Name: Spruce Schoenemann
Date: January 18, 2009
Location: WAIS Divide Rec Tent
Time: Actually Monday morning
Latitude: 79° 28’ 1.2” S
Longitude: 112° 5’ 6.0” W
Elevation: 1,759 m
Borehole depth: 1367 m
Wind speed: 8.7 knots
Visibility: Less than 1 mile
Clouds: Stratus clouds everywhere-no blue sky
Wind direction: 099
Relative Humidity: In the Rec Tent it’s very humid thanks to the showers!
Animals: the lint creatures from my wool long underwear
Breakfast (2pm): Cinnamon Raisin Bagel w/ Butter & Coffee
Lunch (6pm): Leftovers consisting of Eggplant Parmigan, Vegetables & Quinoa, and Shrimp Soup
Supper (12am): Spinach Tortellini, Honey Mustard Chicken, and Peas & Carrots
Hello to all the WAIS Divide blog followers! It’s Sunday! A day off for most everyone, except Shift 2. As you read in Bruce’s blog for Saturday, we finally had an all camp day off, and some excellent festivities, including the 3 mph sleigh ride and a sailing slide show. I really enjoyed putting together the slides of my various sailing adventures, which provided a nice change of landscape from the vast white ice sheet to the vast blue ocean.
This morning (2pm in the afternoon) I awoke and realized that the 2nd WAIS Divide Coffee House was underway. I hurriedly made my way to the galley for a breakfast bagel and then headed directly to the Rec Tent to catch the second half of the Coffee House. The finale of the show was John Fegyveresi’s guitar playing and vocals. He is an excellent musician and songwriter, and we all enjoyed his witty words.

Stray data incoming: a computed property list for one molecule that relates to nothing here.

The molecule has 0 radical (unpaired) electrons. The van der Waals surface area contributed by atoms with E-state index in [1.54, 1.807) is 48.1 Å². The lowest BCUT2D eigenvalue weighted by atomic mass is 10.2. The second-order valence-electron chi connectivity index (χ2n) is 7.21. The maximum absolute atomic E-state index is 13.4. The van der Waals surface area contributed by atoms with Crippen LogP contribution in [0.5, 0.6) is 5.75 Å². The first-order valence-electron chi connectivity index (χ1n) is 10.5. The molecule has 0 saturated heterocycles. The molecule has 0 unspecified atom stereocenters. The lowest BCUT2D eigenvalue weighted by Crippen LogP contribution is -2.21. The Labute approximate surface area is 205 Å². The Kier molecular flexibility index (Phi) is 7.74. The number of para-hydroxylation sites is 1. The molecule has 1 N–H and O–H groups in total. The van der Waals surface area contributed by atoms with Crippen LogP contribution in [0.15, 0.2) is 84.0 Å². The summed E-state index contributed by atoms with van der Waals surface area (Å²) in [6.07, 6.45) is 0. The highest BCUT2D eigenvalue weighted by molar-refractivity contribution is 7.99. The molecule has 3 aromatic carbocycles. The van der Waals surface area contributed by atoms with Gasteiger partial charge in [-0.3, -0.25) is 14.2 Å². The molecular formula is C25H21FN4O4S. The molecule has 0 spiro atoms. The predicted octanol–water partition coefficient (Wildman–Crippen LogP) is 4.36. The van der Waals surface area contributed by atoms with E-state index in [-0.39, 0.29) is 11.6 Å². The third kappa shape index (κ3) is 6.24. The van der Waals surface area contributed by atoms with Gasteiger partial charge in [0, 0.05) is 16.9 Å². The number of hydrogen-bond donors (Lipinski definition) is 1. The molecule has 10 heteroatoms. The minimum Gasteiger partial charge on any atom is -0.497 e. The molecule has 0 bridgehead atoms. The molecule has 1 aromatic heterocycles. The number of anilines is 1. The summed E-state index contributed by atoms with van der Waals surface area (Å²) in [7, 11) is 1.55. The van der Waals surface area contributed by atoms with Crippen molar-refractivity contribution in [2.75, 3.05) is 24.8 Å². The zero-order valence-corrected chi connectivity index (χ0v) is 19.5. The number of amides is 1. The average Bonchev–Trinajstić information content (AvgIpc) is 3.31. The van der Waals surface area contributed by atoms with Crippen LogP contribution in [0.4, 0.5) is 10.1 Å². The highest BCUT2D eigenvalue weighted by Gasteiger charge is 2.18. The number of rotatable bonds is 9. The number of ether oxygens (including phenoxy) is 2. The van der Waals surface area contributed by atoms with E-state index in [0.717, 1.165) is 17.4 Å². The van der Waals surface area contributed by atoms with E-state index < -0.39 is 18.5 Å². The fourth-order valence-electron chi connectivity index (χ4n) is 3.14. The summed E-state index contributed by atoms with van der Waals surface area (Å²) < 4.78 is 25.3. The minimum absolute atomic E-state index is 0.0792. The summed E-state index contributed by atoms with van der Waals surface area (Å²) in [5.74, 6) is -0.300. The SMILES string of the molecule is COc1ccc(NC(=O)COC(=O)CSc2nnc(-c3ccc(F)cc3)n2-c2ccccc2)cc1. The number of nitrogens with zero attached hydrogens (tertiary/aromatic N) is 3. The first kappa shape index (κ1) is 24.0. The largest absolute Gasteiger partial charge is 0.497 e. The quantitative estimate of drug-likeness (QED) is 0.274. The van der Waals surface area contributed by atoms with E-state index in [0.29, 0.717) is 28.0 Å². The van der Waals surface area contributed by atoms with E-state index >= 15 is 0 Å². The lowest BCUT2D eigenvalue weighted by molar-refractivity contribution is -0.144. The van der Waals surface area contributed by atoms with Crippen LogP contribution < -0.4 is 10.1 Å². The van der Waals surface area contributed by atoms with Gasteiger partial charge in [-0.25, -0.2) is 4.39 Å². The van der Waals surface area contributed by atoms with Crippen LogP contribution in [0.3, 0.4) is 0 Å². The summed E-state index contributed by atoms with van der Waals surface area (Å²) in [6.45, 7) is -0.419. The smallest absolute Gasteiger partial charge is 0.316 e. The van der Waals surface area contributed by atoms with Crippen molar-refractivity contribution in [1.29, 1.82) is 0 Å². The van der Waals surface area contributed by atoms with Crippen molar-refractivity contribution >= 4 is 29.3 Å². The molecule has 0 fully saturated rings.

While the rest of camp enjoyed their Sunday, Shift 2 headed off to the arch to start up the last week of drilling. It was to be an exciting shift since Bill Mason was going to try a new valve in the screen barrel section of the drill. The valve was designed to help pack the chips more efficiently in the screens so that the drill could get more ice per run. Rather than drill 2.5m ice, we were going to attempt to drill 3m of ice. The first core we drilled came out of the core barrel, through the F.E.D (fluid evacuation device), and on to the 4m trays in the core handling side of the arch. Both Tim and I could not believe how long that single piece of ice core was. We made estimates on the length and then measured it with the laser baluff. 2.95 meters! Wow! It was an absolutely excellent piece of ice core, with no breaks or fractures and a perfectly spherical bottom break. If we could drill 3 meters each run, then over the course of our shift, we could get 12 meters of ice from four runs down the bore hole rather than 10 meters. Unfortunately the valve seemed to be triggering too early in the drilling process and we were never able to break the 3-meter barrier. We reverted back to the 2.5 meters per run in order to maximize the amount of ice we put in the 1m holding trays since we are limited in the amount of ice we can drill by how much we can store. Speaking of which, the basement is almost completely full of carts. There is room for 3 more carts, and then we will need to start filling the aisle between the two rows of carts! I still find it hard to believe that we have drilled that much ice core this season. What seemed like an endless amount of trays and carts at the beginning of the season is now a packed storeroom of row upon row of 1m ice cores. At the rate we are going, we will probably hit 1500 meters by Thursday night, but we have enough trays to drill to a depth of approximately 1532 meters. Since we have the time, if all goes smoothly, will fill up every last tray before the season is over!
With the season’s goal in sight, everyone’s spirits seem to be a bit higher. There is a jovial, celebratory atmosphere in camp, and in less than a week we will all be gone, except for the ice cores, the only true WAIS Dividians wintering over.
Cheers from way down under,